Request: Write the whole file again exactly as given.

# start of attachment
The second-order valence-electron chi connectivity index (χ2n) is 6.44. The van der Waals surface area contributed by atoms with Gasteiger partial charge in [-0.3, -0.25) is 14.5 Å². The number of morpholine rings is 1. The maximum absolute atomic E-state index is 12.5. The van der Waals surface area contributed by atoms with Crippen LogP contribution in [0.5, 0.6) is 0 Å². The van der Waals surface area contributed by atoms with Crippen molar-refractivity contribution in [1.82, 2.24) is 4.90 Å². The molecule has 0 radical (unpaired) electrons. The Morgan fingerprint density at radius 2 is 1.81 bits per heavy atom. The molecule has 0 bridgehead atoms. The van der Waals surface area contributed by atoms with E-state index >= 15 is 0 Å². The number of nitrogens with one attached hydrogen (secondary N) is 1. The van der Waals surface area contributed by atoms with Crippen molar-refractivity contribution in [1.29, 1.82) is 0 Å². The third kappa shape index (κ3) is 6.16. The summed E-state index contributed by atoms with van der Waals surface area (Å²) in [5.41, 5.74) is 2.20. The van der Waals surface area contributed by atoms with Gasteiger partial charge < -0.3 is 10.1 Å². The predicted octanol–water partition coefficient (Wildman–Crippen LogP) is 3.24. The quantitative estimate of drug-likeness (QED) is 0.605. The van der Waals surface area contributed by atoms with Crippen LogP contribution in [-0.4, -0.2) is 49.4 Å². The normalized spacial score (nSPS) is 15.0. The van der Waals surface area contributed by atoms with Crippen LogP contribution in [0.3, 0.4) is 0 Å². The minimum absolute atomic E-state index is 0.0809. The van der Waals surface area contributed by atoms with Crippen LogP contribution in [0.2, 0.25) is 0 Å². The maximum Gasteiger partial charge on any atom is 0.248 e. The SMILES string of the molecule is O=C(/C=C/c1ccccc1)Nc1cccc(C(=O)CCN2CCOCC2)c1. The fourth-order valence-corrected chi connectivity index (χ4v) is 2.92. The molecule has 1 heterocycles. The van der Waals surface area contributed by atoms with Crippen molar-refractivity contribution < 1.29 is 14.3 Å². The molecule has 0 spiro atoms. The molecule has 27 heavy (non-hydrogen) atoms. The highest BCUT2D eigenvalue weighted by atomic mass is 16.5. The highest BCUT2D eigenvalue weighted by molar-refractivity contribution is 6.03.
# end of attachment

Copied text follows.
The second-order valence-electron chi connectivity index (χ2n) is 6.44. The van der Waals surface area contributed by atoms with Gasteiger partial charge in [-0.3, -0.25) is 14.5 Å². The number of morpholine rings is 1. The maximum absolute atomic E-state index is 12.5. The van der Waals surface area contributed by atoms with Crippen LogP contribution in [0.5, 0.6) is 0 Å². The van der Waals surface area contributed by atoms with Crippen molar-refractivity contribution in [1.82, 2.24) is 4.90 Å². The molecule has 0 radical (unpaired) electrons. The Morgan fingerprint density at radius 2 is 1.81 bits per heavy atom. The molecule has 0 bridgehead atoms. The van der Waals surface area contributed by atoms with E-state index >= 15 is 0 Å². The number of nitrogens with one attached hydrogen (secondary N) is 1. The van der Waals surface area contributed by atoms with Crippen molar-refractivity contribution in [1.29, 1.82) is 0 Å². The third kappa shape index (κ3) is 6.16. The summed E-state index contributed by atoms with van der Waals surface area (Å²) in [5.41, 5.74) is 2.20. The van der Waals surface area contributed by atoms with Gasteiger partial charge < -0.3 is 10.1 Å². The predicted octanol–water partition coefficient (Wildman–Crippen LogP) is 3.24. The quantitative estimate of drug-likeness (QED) is 0.605. The van der Waals surface area contributed by atoms with Crippen LogP contribution in [-0.4, -0.2) is 49.4 Å². The normalized spacial score (nSPS) is 15.0. The van der Waals surface area contributed by atoms with Crippen LogP contribution in [0.3, 0.4) is 0 Å². The minimum absolute atomic E-state index is 0.0809. The van der Waals surface area contributed by atoms with Crippen LogP contribution in [0.2, 0.25) is 0 Å². The maximum Gasteiger partial charge on any atom is 0.248 e. The SMILES string of the molecule is O=C(/C=C/c1ccccc1)Nc1cccc(C(=O)CCN2CCOCC2)c1. The fourth-order valence-corrected chi connectivity index (χ4v) is 2.92. The molecule has 1 heterocycles. The van der Waals surface area contributed by atoms with Crippen molar-refractivity contribution < 1.29 is 14.3 Å². The molecule has 0 spiro atoms. The molecule has 27 heavy (non-hydrogen) atoms. The highest BCUT2D eigenvalue weighted by atomic mass is 16.5. The highest BCUT2D eigenvalue weighted by molar-refractivity contribution is 6.03.